The industry is also successful in the construction and supply of offshore wind  turbines. "For the planned offshore wind turbine projects around the world with  their hundreds of gigawatts of capacity, a great many new installation and  service vessels will be needed. Here we see very good opportunities for the  German supply industry and also the shipyards," Martin Johannsmann points to  the future of the industry. 

Success with digitalisation in the competitive international market  In addition to the markets for new special ships, it is also always a question of  the rapid technical modernisation of the often outdated global fleet in terms of  efficiency and environmental protection. German shipbuilding and offshore  suppliers deliver their components and systems to all types of ships. "The  industry is heterogeneous; there are small and large companies, broadly  positioned and very specialised firms. However, maritime machinery and  equipment manufacturers are always characterised by flexibility and innovative  strength," Johannsmann explains. At the moment it is particularly important to  win new markets and to adapt and expand one's own products and services for  further customer groups. In the current situation, it is becoming increasingly  clear that digitalisation is the main driver in the maritime industry.  

Digitised products continuously provide data that, together with data from other  components and systems, bring previously undreamed-of results and open up  possibilities for action through the use of artificial intelligence (AI). Those who set the standard in this field have a competitive advantage. This is precisely  where Europe, and Germany in particular, want to lead the way. In mechanical  engineering, open interfaces based on the Universal Machine Technology  Interface (umati) are being defined for all sub-sectors. The joint efforts of the German maritime industry in drawing up the VDMA standard sheet on MTP  (Module Type Package) give the industry a head start. But other nations, above all China, also want to set the standard.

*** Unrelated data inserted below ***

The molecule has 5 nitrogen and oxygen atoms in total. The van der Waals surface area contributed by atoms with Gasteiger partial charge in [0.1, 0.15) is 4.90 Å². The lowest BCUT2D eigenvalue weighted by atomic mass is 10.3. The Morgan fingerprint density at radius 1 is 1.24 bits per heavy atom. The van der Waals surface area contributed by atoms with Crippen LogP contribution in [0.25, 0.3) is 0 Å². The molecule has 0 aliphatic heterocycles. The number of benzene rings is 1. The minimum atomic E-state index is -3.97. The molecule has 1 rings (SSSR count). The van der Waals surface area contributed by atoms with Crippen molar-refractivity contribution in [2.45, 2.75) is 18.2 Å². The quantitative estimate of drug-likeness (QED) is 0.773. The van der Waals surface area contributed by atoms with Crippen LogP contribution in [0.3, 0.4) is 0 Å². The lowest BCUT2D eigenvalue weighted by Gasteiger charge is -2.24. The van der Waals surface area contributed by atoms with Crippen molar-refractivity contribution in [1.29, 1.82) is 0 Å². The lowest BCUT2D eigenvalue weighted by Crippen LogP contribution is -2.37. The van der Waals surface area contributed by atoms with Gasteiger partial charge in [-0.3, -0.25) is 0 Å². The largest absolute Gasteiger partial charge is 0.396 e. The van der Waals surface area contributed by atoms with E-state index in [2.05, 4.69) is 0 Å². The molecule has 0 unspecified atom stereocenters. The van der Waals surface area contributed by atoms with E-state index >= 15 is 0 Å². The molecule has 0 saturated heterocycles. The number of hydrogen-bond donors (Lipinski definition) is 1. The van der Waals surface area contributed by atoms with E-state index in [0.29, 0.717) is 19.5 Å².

Responding to China as customer and competitor  

In 2020, the German shipbuilding and offshore supply industry exported 14  percent of its production directly to Chinese shipbuilding. This share is expected  to increase significantly in 2021. In mechanical and plant engineering as a  whole, China has just overtaken the USA again as the number one export  market. At the same time, competition for the German shipbuilding and offshore supply industry will continue to increase in China and in export markets. To  secure a level playing field, trade policy instruments in Germany and Europe must be realigned. This involves, on the one hand, protecting the EU's internal market from subsidised competitors from third countries and, on the other, opening up markets in third countries. 

Indicators for marine and offshore equipment suppliers in Germany  

No. of employees: 63,000  
Sales (2020): €10.5 billion (2019: €11.1 billion)  
Export rate: 76%  
Decline in incoming orders: Down 10.9% on average for 2020  

Different trends in export markets: Other European countries remained a  major export market for German equipment suppliers (attracting 34% of  exports), thanks to the continued favourable order situation for leading  European shipbuilding companies in their particular special segments prior to  the pandemic, as well as a high delivery volume of European manufacturers  among one another for producing large systems for global shipbuilding. The  entire Asian region claimed 34% of German equipment exports in this period. Of  the main Asian countries, China’s share of exports of German equipment  suppliers diminished to 18.1%, whereas Korea’s share edged up to 9%. The  situation will probably change in China’s favour in 2021.  
 

The products and services herein described in this press release are not endorsed by The Maritime Executive.